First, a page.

“Like all judges, however, I have had life experiences that have inevitably left their mark and that allow me to see things from many perspectives. Central among these experiences was having met the woman who is now my spouse more than 27 years ago and raising two daughters together with her in the years that followed,” says Lenk. “As has been true of so many members of the LGBT community, we have been clear with the world about who we are; the wlorld has changed considerably in the last three decades in response to this collective clarity.” Lenk understands her important role on the SJC and has a clear message about her mission: “Perhaps if I do my job well [on the SJC,] it will underscore that the judiciary in this Commonwealth is comprised of people who are diverse in background and experience but who share in common the quest for equal justice and the commitment to make it a reality.”
Barbara Lenk Associate Justice, Massachusetts Supreme Judicial Court
No conflict in law
A Christian Science perspective: How to find harmony and wisdom in our laws of government.
Commentary A Christian Science Perspective
My prayer about harmonious law recently led me to the Bible story of a lawyer asking Jesus which law was greatest. Jesus responded: “Thou shalt love the Lord thy God with all thy heart, and with all thy soul, and with all thy mind. This is the first and great commandment. And the second is like unto it, Thou shalt love thy neighbour as thyself.” I found it significant that Jesus didn’t stop with the idea of just the importance of loving God. He went on to say that the Second Commandment, loving our neighbor, is “like unto it,” and on equal footing to the command of loving God (see Matthew 22:35-40).
To clarify who our “neighbor” is, Jesus gave us a parable of the good Samaritan. In the parable, a man who was traveling in Israel was robbed and injured by thieves, and left on the side of the road in pretty bad shape. Two people of respected Jewish religious hierarchy, a priest and a Levite, encountered him and passed by on the other side, not wanting to get involved. But a man from Samaria – a region historically at odds with the Jews – subsequently came upon the man and showed compassion toward him, binding up his wounds and taking care of all of the injured man’s immediate needs without any questions asked or expectation of reimbursement (see Luke 10:29-37).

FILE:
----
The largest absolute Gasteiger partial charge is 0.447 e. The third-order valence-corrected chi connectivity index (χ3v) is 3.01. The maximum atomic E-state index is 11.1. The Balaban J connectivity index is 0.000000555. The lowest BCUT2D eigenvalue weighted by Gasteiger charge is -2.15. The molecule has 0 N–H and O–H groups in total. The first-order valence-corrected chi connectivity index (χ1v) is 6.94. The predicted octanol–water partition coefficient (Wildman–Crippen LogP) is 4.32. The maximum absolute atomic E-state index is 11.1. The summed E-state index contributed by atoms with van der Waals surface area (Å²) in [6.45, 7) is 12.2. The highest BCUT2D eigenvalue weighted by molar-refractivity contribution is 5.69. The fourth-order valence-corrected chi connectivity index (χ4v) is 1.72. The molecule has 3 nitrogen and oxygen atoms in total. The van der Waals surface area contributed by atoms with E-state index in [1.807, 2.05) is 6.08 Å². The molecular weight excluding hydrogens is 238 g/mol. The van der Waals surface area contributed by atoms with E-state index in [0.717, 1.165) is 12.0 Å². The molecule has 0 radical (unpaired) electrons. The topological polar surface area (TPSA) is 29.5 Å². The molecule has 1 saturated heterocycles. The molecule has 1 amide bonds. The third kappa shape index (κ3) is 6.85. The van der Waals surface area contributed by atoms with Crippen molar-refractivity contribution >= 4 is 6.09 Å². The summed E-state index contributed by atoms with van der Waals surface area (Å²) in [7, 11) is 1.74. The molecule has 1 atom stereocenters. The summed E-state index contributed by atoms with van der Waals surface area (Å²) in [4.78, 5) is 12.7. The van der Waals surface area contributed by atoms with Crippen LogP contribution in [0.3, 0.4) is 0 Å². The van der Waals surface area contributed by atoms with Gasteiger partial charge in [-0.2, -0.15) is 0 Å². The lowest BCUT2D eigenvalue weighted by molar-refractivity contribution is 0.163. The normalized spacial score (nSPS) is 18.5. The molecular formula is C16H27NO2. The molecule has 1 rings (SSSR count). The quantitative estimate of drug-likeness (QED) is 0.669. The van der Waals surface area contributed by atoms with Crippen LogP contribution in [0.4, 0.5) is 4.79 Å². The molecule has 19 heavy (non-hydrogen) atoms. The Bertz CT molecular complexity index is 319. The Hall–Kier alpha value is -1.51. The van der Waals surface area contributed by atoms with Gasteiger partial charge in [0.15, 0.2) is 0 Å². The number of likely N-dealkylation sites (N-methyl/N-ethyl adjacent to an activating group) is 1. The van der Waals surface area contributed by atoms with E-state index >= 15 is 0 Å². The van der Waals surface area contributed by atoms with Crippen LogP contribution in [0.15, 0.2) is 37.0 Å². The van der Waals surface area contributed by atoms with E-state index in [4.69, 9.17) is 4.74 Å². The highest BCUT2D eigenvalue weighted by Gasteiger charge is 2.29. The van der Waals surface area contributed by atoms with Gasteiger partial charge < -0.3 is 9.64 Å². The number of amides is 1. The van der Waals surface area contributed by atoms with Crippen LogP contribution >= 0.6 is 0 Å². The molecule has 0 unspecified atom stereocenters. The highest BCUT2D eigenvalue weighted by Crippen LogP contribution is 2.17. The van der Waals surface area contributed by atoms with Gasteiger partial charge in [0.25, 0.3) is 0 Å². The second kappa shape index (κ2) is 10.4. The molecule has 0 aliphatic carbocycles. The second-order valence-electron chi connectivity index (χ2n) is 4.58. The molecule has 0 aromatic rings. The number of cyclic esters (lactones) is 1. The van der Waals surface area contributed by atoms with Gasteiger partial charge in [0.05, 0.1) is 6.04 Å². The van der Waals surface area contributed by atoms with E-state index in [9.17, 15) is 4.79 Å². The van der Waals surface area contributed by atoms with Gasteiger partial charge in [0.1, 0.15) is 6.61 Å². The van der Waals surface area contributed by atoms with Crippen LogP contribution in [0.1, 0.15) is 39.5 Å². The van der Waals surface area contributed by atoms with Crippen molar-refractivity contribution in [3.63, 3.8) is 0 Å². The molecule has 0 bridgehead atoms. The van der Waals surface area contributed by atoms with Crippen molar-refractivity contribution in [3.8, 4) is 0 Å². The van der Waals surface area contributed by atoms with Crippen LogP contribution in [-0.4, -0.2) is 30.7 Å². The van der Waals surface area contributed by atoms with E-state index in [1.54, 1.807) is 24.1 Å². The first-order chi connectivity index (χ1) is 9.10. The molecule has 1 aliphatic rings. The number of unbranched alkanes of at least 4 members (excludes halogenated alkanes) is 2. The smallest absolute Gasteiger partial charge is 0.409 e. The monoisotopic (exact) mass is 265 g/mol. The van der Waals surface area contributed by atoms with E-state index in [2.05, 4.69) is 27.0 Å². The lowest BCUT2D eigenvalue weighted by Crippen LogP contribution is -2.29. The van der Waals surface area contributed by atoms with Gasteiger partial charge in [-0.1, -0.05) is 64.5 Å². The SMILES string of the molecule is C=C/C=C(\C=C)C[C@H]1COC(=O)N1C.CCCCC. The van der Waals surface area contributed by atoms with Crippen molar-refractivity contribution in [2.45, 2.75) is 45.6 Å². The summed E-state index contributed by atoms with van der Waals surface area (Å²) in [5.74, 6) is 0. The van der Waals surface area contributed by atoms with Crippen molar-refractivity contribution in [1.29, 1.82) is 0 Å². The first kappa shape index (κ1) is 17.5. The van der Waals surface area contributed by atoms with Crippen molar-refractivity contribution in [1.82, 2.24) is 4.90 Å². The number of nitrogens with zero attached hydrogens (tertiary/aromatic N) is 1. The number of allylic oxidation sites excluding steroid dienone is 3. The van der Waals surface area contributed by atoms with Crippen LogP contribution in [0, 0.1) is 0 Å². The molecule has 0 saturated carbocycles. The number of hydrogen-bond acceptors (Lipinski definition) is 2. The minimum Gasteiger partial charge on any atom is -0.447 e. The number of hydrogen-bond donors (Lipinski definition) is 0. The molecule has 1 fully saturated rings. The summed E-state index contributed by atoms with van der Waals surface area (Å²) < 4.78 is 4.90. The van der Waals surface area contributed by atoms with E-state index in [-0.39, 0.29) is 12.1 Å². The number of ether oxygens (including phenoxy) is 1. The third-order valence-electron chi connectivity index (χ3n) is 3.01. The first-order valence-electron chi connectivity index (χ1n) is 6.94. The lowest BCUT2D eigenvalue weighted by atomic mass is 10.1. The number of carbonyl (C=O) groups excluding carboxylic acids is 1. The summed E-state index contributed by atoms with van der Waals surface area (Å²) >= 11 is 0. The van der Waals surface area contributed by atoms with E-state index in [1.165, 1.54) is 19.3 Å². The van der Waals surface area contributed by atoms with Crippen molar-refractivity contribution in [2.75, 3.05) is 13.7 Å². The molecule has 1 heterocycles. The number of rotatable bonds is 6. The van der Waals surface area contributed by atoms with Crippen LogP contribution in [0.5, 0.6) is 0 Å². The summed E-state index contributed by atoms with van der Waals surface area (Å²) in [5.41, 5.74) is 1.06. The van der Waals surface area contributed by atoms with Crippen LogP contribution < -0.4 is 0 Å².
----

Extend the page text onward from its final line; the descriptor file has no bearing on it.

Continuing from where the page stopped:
According to Jesus, the ideas of loving God and loving our fellow man coexist in harmony with one another. Mary Baker Eddy, the Discoverer and Founder of Christian Science, expressed the importance of understanding that “all men have one Mind, one God and Father, one Life, Truth, and Love. Mankind will become perfect in proportion as this fact becomes apparent, war will cease and the true brotherhood of man will be established” (“Science and Health with Key to the Scriptures,” p. 467). This statement leads to the realization that our love of God necessarily includes a recognition of God as man’s creator. As such, if we aren’t loving God’s creation, we aren’t loving God with all our heart.
This form of prayer can have a broad influence. It can soften or even dissolve divisive human opinions and bring to the forefront of thought the unity of God, the divine Mind, whereby we all humbly and meekly work together for wise solutions. Prayer along these lines can bring about true healing and harmony in our communities in a way that benefits everyone.
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